Tumyr has been, besides the leader of SIAN, an editor of newspapers Larvik, ”South Coast” and a freely available magazine Weekly News. Breivik’s defence team wanted to present the SIAN leader to demonstrate to the court that there are groups of people out there sharing, at least partly, Breivik’s views. A view that Islam is dangerous have, according to the team, encouraged Breivik’s mass murder.

“SIAN is an organization with the purpose to stop Islam and Islamization of the country. We view Islam to be a threat against the Norwegian society and the basic Norwegian values. It endangers out social model which is built on democracy, freedom of speech and religion and supremacy of the (Norwegian) law” Tumyr proclaimed.

”We are not violent,” he continued. The organization is built on preservation of human rights and Norwegian law. “People who are racist or have Nazi-sympathies cannot be members. We are using all of the available (judicially sanctioned) means to fight against Islam, which we believe, is evil and a political religion”.

SIAN leader refused to disclose how many members the organization had. This was for the fear of negative media coverage, for example publicizing that there are 10.000 haters of Islam. Tumyr even claimed that on several occasions the organization was denied to rent (meeting) places in Oslo and Kristiansand because of their opinions. “We have been labeled as racists, and that label scares people away from us, as they are afraid of repercussions. It is unfortunate that freedom of speech does not apply to us as for the rest in this country”, Tumyr complained.

He also explained that ”we have a Facebook page, and there is great activity there. In the last article we had 400 (individuals) who commented. We write about Islam, islamization and Islamic history. We tell about the prophet, about how Islam is slowly but surely taking over not only Norway but also the entire Europe. We report about the threats Islam poses to the Western societies. But (we talk) also about the lies told by the Norwegian press.”

In his attempt to substantiate his claims he told of an example from Kristiansand where a picture of a pig (allegedly in a kidergarden) had to be taken down since it was considered to be “an impure animal” which could offend Muslims.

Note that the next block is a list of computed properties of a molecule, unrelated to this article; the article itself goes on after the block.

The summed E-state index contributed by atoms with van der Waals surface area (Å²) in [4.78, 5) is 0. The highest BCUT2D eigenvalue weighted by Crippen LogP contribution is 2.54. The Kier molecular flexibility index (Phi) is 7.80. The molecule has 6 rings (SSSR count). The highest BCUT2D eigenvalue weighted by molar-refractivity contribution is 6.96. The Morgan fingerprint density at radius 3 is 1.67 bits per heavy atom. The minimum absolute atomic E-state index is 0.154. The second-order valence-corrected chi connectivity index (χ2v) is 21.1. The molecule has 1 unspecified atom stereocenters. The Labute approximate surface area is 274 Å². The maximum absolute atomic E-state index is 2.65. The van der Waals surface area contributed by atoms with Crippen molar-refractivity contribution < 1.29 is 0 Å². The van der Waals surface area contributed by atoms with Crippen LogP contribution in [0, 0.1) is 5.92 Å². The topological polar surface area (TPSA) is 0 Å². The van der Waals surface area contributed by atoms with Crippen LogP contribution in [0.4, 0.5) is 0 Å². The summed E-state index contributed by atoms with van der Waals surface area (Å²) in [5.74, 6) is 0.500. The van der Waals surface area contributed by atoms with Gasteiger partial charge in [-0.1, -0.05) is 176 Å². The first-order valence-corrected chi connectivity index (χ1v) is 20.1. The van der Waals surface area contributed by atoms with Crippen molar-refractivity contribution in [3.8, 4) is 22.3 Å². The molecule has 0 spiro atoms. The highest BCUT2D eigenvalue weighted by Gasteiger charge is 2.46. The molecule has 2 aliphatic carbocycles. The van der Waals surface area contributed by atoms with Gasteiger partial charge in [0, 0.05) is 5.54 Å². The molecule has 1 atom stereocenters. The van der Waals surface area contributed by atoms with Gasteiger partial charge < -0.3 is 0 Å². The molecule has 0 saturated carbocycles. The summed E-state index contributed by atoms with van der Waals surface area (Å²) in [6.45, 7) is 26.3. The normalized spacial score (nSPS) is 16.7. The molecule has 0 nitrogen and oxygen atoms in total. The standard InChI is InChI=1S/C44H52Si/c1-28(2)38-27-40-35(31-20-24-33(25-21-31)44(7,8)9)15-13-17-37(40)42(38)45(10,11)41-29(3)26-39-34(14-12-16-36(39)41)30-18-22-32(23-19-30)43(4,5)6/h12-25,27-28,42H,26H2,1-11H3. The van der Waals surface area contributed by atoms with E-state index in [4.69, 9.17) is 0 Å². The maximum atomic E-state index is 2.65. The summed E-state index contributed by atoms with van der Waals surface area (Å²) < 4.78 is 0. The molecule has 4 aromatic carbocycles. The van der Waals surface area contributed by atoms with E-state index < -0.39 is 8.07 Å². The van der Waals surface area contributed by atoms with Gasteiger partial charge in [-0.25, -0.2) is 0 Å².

Lippestad (defence lawyer) asked: “What in particular is dangerous in Islam?”

Tumyr mentioned the social condition in Pakistan and other Muslim countries. “Where do we find people who live under tyranny? Just as in Nazi-ruled Germany and the Soviet Union. Muslims demand benefits based on their religion. In 1969, before we had Islam in our society, the parliament adopted a law on religious communities. It decided that there are religious outside of the state church which needed support. However, such support was intended to religious communities that were decent. Those who want to leave Islam shall be executed, it is illegal for a Muslim girl to marry a Norwegian (man),” Tumyr proclaimed.

“The Parliament is on a collision course with the people. We have been attacked by Muslims and their sympathizers. We have seen riots on the streets of Oslo. It looked like a battlefield.” Tumyr even compared the current situation with that when the king was dethroned in 1945.

“You are in the process of rejecting the (Norwegian) people. It says that islamophobia is the problem, not Islam. Islam is terror. After the 11th of September 2011 (this is most likely an error in the article, the year meant is probably 2001) there have been fifty seven thousand Islamic attacks. Maybe not so many in Europe, but it could come here as well. This is not religion of peace but of war” Tumyr continued. He explained that the bulk of this information is taken from various sources on internet and printed books.